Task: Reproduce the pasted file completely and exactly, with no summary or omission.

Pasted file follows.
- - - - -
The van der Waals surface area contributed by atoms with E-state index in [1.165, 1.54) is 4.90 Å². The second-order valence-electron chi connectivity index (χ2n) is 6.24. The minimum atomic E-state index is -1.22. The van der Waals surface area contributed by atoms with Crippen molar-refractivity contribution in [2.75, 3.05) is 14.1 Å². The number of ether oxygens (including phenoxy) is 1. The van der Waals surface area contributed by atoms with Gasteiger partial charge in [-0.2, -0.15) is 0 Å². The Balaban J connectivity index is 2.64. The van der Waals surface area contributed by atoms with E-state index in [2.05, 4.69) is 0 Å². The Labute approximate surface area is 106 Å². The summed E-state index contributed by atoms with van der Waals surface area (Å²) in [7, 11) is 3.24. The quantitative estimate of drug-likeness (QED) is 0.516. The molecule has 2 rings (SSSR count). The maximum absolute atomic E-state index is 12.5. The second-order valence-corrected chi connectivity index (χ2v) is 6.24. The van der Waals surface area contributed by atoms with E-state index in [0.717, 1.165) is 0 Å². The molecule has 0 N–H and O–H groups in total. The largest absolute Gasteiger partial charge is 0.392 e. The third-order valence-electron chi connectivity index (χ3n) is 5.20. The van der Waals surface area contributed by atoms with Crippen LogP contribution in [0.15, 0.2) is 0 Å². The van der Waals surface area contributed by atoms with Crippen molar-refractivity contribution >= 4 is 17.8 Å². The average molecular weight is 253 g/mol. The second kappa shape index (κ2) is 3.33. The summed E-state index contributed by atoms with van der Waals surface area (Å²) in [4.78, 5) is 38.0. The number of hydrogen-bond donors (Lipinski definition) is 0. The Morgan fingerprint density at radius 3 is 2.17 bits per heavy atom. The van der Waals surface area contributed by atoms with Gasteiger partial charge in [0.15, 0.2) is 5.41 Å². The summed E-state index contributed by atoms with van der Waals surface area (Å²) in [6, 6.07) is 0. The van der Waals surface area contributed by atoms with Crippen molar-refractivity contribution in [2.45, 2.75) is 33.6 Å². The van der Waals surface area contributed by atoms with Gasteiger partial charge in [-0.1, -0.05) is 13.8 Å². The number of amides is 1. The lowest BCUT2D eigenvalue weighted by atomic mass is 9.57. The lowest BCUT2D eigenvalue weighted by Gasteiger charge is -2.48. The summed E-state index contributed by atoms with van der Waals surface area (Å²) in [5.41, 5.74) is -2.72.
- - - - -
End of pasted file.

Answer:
The van der Waals surface area contributed by atoms with E-state index in [1.165, 1.54) is 4.90 Å². The second-order valence-electron chi connectivity index (χ2n) is 6.24. The minimum atomic E-state index is -1.22. The van der Waals surface area contributed by atoms with Crippen molar-refractivity contribution in [2.75, 3.05) is 14.1 Å². The number of ether oxygens (including phenoxy) is 1. The van der Waals surface area contributed by atoms with Gasteiger partial charge in [-0.2, -0.15) is 0 Å². The Balaban J connectivity index is 2.64. The van der Waals surface area contributed by atoms with E-state index in [2.05, 4.69) is 0 Å². The Labute approximate surface area is 106 Å². The summed E-state index contributed by atoms with van der Waals surface area (Å²) in [7, 11) is 3.24. The quantitative estimate of drug-likeness (QED) is 0.516. The molecule has 2 rings (SSSR count). The maximum absolute atomic E-state index is 12.5. The second-order valence-corrected chi connectivity index (χ2v) is 6.24. The van der Waals surface area contributed by atoms with E-state index in [0.717, 1.165) is 0 Å². The molecule has 0 N–H and O–H groups in total. The largest absolute Gasteiger partial charge is 0.392 e. The third-order valence-electron chi connectivity index (χ3n) is 5.20. The van der Waals surface area contributed by atoms with Crippen LogP contribution in [0.15, 0.2) is 0 Å². The van der Waals surface area contributed by atoms with Crippen molar-refractivity contribution >= 4 is 17.8 Å². The average molecular weight is 253 g/mol. The second kappa shape index (κ2) is 3.33. The summed E-state index contributed by atoms with van der Waals surface area (Å²) in [4.78, 5) is 38.0. The number of hydrogen-bond donors (Lipinski definition) is 0. The Morgan fingerprint density at radius 3 is 2.17 bits per heavy atom. The van der Waals surface area contributed by atoms with Gasteiger partial charge in [0.15, 0.2) is 5.41 Å². The summed E-state index contributed by atoms with van der Waals surface area (Å²) in [6, 6.07) is 0. The van der Waals surface area contributed by atoms with Crippen molar-refractivity contribution in [2.45, 2.75) is 33.6 Å². The van der Waals surface area contributed by atoms with Gasteiger partial charge in [-0.1, -0.05) is 13.8 Å². The number of amides is 1. The lowest BCUT2D eigenvalue weighted by atomic mass is 9.57. The lowest BCUT2D eigenvalue weighted by Gasteiger charge is -2.48. The summed E-state index contributed by atoms with van der Waals surface area (Å²) in [5.41, 5.74) is -2.72.